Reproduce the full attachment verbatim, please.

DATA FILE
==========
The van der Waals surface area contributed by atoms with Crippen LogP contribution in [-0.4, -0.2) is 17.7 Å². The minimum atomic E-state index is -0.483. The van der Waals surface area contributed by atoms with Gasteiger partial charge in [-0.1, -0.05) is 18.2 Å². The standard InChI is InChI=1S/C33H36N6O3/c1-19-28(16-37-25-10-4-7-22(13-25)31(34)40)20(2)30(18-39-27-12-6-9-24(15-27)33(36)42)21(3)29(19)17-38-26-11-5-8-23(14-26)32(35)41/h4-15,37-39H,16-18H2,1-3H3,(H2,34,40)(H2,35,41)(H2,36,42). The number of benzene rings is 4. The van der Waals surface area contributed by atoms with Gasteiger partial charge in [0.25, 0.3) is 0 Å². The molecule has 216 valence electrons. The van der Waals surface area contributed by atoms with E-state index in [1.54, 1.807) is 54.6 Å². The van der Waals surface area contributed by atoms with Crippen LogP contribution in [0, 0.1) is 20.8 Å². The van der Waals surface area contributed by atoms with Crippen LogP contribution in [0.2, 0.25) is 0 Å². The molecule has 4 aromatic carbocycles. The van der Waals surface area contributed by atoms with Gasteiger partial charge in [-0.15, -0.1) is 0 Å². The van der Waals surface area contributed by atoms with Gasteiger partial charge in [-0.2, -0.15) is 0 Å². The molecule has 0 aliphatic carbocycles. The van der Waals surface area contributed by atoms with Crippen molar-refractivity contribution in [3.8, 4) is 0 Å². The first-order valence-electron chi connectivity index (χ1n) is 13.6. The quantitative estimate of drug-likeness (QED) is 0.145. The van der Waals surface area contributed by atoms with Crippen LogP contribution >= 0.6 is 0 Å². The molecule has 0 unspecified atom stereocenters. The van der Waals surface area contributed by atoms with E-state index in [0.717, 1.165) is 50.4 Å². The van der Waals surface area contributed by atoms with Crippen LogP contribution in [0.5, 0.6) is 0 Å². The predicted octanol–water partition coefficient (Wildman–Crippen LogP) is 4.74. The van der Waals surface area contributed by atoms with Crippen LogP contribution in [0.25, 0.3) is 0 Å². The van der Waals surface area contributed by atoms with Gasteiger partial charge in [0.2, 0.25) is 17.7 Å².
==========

The van der Waals surface area contributed by atoms with Crippen LogP contribution in [-0.4, -0.2) is 17.7 Å². The minimum atomic E-state index is -0.483. The van der Waals surface area contributed by atoms with Gasteiger partial charge in [-0.1, -0.05) is 18.2 Å². The standard InChI is InChI=1S/C33H36N6O3/c1-19-28(16-37-25-10-4-7-22(13-25)31(34)40)20(2)30(18-39-27-12-6-9-24(15-27)33(36)42)21(3)29(19)17-38-26-11-5-8-23(14-26)32(35)41/h4-15,37-39H,16-18H2,1-3H3,(H2,34,40)(H2,35,41)(H2,36,42). The number of benzene rings is 4. The van der Waals surface area contributed by atoms with Gasteiger partial charge in [0.25, 0.3) is 0 Å². The molecule has 216 valence electrons. The van der Waals surface area contributed by atoms with E-state index in [1.54, 1.807) is 54.6 Å². The van der Waals surface area contributed by atoms with Crippen LogP contribution in [0, 0.1) is 20.8 Å². The van der Waals surface area contributed by atoms with Crippen LogP contribution in [0.2, 0.25) is 0 Å². The molecule has 4 aromatic carbocycles. The van der Waals surface area contributed by atoms with Gasteiger partial charge in [-0.15, -0.1) is 0 Å². The van der Waals surface area contributed by atoms with Gasteiger partial charge in [-0.2, -0.15) is 0 Å². The molecule has 0 aliphatic carbocycles. The van der Waals surface area contributed by atoms with Crippen molar-refractivity contribution in [3.8, 4) is 0 Å². The first-order valence-electron chi connectivity index (χ1n) is 13.6. The quantitative estimate of drug-likeness (QED) is 0.145. The van der Waals surface area contributed by atoms with Crippen LogP contribution >= 0.6 is 0 Å². The molecule has 0 unspecified atom stereocenters. The van der Waals surface area contributed by atoms with E-state index in [0.717, 1.165) is 50.4 Å². The van der Waals surface area contributed by atoms with Crippen LogP contribution in [0.5, 0.6) is 0 Å². The predicted octanol–water partition coefficient (Wildman–Crippen LogP) is 4.74. The van der Waals surface area contributed by atoms with Crippen LogP contribution in [0.25, 0.3) is 0 Å². The van der Waals surface area contributed by atoms with Gasteiger partial charge in [0.2, 0.25) is 17.7 Å².